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The impact of sustainable forest management on plant and bird diversity in East Kalimantan, Indonesia

Promotor: G.R. de Snoo, Co-promotor: H.H. de Iongh, C.J.M. Musters

A. Arbainsyah
06 December 2016
Thesis in Leiden Repository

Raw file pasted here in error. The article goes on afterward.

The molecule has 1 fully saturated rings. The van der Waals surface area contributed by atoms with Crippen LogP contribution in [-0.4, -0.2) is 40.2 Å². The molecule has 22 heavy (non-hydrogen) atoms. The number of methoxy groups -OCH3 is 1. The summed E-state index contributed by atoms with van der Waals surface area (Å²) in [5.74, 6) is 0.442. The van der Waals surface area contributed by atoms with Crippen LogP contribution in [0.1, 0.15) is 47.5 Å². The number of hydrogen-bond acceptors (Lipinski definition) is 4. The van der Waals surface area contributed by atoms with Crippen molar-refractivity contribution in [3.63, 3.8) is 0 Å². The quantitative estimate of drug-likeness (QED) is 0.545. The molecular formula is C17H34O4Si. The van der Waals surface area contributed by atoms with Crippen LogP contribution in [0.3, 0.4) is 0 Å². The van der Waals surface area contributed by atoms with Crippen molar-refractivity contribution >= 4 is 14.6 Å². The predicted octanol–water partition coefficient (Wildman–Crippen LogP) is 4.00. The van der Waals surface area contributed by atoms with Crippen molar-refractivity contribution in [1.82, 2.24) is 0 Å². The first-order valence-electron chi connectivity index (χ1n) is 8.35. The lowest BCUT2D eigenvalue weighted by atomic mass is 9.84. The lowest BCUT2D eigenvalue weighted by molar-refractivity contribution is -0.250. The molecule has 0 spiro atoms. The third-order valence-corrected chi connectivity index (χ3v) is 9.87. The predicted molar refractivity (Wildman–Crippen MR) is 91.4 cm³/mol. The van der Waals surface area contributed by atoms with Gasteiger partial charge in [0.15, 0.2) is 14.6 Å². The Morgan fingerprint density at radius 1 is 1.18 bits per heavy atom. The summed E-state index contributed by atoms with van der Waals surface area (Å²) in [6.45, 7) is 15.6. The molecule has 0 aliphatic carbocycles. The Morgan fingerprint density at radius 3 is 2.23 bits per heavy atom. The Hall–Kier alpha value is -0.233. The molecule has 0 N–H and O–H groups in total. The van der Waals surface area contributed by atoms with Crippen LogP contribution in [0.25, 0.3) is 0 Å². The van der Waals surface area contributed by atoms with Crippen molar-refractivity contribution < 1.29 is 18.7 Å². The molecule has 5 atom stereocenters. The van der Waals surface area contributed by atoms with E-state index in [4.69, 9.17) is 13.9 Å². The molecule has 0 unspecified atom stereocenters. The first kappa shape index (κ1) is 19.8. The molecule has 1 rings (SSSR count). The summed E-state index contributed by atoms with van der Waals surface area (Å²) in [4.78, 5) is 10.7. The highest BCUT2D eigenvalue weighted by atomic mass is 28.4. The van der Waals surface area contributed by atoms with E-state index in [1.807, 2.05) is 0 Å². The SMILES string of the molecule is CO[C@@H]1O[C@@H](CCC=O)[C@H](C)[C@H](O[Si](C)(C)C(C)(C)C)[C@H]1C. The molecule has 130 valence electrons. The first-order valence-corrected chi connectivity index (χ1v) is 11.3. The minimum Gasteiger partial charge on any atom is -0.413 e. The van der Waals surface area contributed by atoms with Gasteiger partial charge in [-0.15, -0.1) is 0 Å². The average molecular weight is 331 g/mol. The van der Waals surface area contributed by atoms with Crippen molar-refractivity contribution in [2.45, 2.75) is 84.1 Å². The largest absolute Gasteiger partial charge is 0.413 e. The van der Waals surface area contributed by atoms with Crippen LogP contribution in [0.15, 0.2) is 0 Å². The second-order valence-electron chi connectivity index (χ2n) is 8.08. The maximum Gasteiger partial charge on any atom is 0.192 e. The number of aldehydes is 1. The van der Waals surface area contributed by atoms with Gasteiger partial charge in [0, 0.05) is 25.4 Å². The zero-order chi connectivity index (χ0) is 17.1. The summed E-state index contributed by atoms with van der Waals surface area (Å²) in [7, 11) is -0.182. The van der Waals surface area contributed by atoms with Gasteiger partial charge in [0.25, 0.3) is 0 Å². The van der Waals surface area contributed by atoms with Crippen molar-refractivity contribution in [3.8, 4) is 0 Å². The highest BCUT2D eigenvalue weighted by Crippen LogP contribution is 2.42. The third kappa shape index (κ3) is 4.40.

The aim of my study was to analyze the impact of selective logging on plant and bird diversity in East Kalimantan. The impact of logging on plant communities was studied in a forest (in the process of FSC certification) that has been logged selectively 1, 5 and 10 years previously compared to a primary forest site. The stem densities of trees in the primary forest were significantly higher compared to the three selectively logged forest sites. Stem densities of saplings were equivalent in all four forest sites. Seedling stem densities were significantly higher in the forest site logged 10 years previously compared to the primary forest. The “heavy hardwood” class, represented by a certain abundance of stems and species richness, was significantly lower in the forest sites selectively logged 1 and 5 years ago compared to the primary forest site. Stems with a higher abundance in the selectively logged forest sites generally belonged to the “light wood” class. I also studied the impact of logging on bird communities in East Kalimantan. My study compared secondary forest sites with relatively undisturbed primary lowland dipterocarp rain forest sites of East Kalimantan. All birds were identified during point counts in all sites; in the selective logging concession in a primary site and in selectively logged forest sites in the Berau district, a primary site in Sungai Wain and a disturbed site in Pusrehut Kutai Kartanegara. I found a significantly higher abundance of birds in the terrestrial foraging layer in primary forests as compared to secondary forests. I also found a significantly higher abundance of birds of the frugivorous/insectivorous guild and of endemic insectivorous birds in the primary forest.

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